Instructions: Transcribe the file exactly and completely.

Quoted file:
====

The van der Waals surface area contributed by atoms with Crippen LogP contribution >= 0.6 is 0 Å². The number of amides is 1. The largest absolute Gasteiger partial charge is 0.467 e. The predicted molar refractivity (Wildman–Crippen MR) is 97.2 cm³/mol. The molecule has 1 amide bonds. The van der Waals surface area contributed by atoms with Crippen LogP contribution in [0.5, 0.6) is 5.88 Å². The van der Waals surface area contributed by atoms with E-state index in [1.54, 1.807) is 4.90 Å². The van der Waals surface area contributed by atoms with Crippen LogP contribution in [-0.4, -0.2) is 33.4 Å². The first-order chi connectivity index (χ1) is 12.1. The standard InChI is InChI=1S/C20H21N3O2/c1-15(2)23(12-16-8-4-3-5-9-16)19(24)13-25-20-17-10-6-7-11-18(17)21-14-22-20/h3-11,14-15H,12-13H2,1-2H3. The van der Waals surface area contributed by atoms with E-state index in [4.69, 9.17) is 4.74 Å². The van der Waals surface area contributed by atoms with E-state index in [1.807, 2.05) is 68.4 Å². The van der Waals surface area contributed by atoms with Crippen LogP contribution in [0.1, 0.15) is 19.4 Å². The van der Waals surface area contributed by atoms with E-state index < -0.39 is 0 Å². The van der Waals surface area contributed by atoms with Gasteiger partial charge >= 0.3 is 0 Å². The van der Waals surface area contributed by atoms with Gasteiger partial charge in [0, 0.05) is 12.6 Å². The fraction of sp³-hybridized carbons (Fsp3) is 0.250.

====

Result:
The van der Waals surface area contributed by atoms with Crippen LogP contribution >= 0.6 is 0 Å². The number of amides is 1. The largest absolute Gasteiger partial charge is 0.467 e. The predicted molar refractivity (Wildman–Crippen MR) is 97.2 cm³/mol. The molecule has 1 amide bonds. The van der Waals surface area contributed by atoms with Crippen LogP contribution in [0.5, 0.6) is 5.88 Å². The van der Waals surface area contributed by atoms with E-state index in [1.54, 1.807) is 4.90 Å². The van der Waals surface area contributed by atoms with Crippen LogP contribution in [-0.4, -0.2) is 33.4 Å². The first-order chi connectivity index (χ1) is 12.1. The standard InChI is InChI=1S/C20H21N3O2/c1-15(2)23(12-16-8-4-3-5-9-16)19(24)13-25-20-17-10-6-7-11-18(17)21-14-22-20/h3-11,14-15H,12-13H2,1-2H3. The van der Waals surface area contributed by atoms with E-state index in [4.69, 9.17) is 4.74 Å². The van der Waals surface area contributed by atoms with E-state index in [1.807, 2.05) is 68.4 Å². The van der Waals surface area contributed by atoms with Crippen LogP contribution in [0.1, 0.15) is 19.4 Å². The van der Waals surface area contributed by atoms with E-state index < -0.39 is 0 Å². The van der Waals surface area contributed by atoms with Gasteiger partial charge >= 0.3 is 0 Å². The van der Waals surface area contributed by atoms with Gasteiger partial charge in [0, 0.05) is 12.6 Å². The fraction of sp³-hybridized carbons (Fsp3) is 0.250.